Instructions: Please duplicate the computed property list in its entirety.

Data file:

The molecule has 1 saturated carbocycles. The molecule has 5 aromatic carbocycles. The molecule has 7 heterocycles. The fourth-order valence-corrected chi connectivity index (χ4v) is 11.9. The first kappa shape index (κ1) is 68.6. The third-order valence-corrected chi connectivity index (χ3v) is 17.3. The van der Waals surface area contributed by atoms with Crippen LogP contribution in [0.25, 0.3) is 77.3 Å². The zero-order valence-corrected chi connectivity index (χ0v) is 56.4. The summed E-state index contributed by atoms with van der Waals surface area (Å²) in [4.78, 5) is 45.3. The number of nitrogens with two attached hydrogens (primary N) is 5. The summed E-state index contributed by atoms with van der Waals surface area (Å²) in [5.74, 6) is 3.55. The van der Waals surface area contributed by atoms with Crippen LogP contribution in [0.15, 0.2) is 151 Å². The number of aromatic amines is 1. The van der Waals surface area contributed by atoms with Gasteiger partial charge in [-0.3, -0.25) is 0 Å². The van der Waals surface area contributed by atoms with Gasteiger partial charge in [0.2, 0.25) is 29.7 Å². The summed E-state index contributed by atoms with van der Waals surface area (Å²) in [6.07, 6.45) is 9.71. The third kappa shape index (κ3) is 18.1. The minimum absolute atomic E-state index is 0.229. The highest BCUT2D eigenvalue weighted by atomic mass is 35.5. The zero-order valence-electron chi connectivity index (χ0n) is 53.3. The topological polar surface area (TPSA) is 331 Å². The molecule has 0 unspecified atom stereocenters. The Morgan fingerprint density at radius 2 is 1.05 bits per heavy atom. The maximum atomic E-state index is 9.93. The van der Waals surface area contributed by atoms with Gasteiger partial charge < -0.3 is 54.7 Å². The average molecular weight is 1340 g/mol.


The molecule has 1 saturated carbocycles. The molecule has 5 aromatic carbocycles. The molecule has 7 heterocycles. The fourth-order valence-corrected chi connectivity index (χ4v) is 11.9. The first kappa shape index (κ1) is 68.6. The third-order valence-corrected chi connectivity index (χ3v) is 17.3. The van der Waals surface area contributed by atoms with Crippen LogP contribution in [0.25, 0.3) is 77.3 Å². The zero-order valence-corrected chi connectivity index (χ0v) is 56.4. The summed E-state index contributed by atoms with van der Waals surface area (Å²) in [4.78, 5) is 45.3. The number of nitrogens with two attached hydrogens (primary N) is 5. The summed E-state index contributed by atoms with van der Waals surface area (Å²) in [5.74, 6) is 3.55. The van der Waals surface area contributed by atoms with Crippen LogP contribution in [0.15, 0.2) is 151 Å². The number of aromatic amines is 1. The van der Waals surface area contributed by atoms with Gasteiger partial charge in [-0.3, -0.25) is 0 Å². The van der Waals surface area contributed by atoms with Gasteiger partial charge in [0.2, 0.25) is 29.7 Å². The summed E-state index contributed by atoms with van der Waals surface area (Å²) in [6.07, 6.45) is 9.71. The third kappa shape index (κ3) is 18.1. The minimum absolute atomic E-state index is 0.229. The highest BCUT2D eigenvalue weighted by atomic mass is 35.5. The zero-order valence-electron chi connectivity index (χ0n) is 53.3. The topological polar surface area (TPSA) is 331 Å². The molecule has 0 unspecified atom stereocenters. The Morgan fingerprint density at radius 2 is 1.05 bits per heavy atom. The maximum atomic E-state index is 9.93. The van der Waals surface area contributed by atoms with Gasteiger partial charge < -0.3 is 54.7 Å². The average molecular weight is 1340 g/mol.